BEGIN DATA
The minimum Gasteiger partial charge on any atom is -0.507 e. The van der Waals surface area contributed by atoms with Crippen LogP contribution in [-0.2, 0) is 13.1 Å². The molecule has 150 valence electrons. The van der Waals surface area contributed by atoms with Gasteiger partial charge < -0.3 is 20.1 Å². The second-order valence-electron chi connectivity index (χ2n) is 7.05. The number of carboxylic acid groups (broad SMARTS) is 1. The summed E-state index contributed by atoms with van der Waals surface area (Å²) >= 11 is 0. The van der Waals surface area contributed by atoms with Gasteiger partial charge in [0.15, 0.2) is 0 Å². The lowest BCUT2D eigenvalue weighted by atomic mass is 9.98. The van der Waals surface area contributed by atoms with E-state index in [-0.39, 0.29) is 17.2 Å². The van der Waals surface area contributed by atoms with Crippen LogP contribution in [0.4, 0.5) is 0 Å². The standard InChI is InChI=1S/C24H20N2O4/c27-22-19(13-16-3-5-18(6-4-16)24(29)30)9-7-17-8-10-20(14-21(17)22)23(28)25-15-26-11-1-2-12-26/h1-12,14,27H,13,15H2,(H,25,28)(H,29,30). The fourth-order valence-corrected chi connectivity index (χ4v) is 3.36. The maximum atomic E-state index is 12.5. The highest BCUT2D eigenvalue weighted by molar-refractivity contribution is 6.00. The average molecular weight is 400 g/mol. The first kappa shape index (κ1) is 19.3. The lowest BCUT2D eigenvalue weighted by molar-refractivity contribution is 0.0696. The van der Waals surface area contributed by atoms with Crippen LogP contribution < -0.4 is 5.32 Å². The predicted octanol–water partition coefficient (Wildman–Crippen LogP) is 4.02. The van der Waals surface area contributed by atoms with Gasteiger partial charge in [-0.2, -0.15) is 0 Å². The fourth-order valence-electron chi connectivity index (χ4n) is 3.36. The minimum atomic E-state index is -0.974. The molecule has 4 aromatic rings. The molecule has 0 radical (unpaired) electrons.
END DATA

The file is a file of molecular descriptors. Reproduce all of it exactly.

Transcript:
The minimum Gasteiger partial charge on any atom is -0.507 e. The van der Waals surface area contributed by atoms with Crippen LogP contribution in [-0.2, 0) is 13.1 Å². The molecule has 150 valence electrons. The van der Waals surface area contributed by atoms with Gasteiger partial charge < -0.3 is 20.1 Å². The second-order valence-electron chi connectivity index (χ2n) is 7.05. The number of carboxylic acid groups (broad SMARTS) is 1. The summed E-state index contributed by atoms with van der Waals surface area (Å²) >= 11 is 0. The van der Waals surface area contributed by atoms with Gasteiger partial charge in [0.15, 0.2) is 0 Å². The lowest BCUT2D eigenvalue weighted by atomic mass is 9.98. The van der Waals surface area contributed by atoms with E-state index in [-0.39, 0.29) is 17.2 Å². The van der Waals surface area contributed by atoms with Crippen LogP contribution in [0.4, 0.5) is 0 Å². The standard InChI is InChI=1S/C24H20N2O4/c27-22-19(13-16-3-5-18(6-4-16)24(29)30)9-7-17-8-10-20(14-21(17)22)23(28)25-15-26-11-1-2-12-26/h1-12,14,27H,13,15H2,(H,25,28)(H,29,30). The fourth-order valence-corrected chi connectivity index (χ4v) is 3.36. The maximum atomic E-state index is 12.5. The highest BCUT2D eigenvalue weighted by molar-refractivity contribution is 6.00. The average molecular weight is 400 g/mol. The first kappa shape index (κ1) is 19.3. The lowest BCUT2D eigenvalue weighted by molar-refractivity contribution is 0.0696. The van der Waals surface area contributed by atoms with Crippen LogP contribution < -0.4 is 5.32 Å². The predicted octanol–water partition coefficient (Wildman–Crippen LogP) is 4.02. The van der Waals surface area contributed by atoms with Gasteiger partial charge in [-0.2, -0.15) is 0 Å². The fourth-order valence-electron chi connectivity index (χ4n) is 3.36. The minimum atomic E-state index is -0.974. The molecule has 4 aromatic rings. The molecule has 0 radical (unpaired) electrons.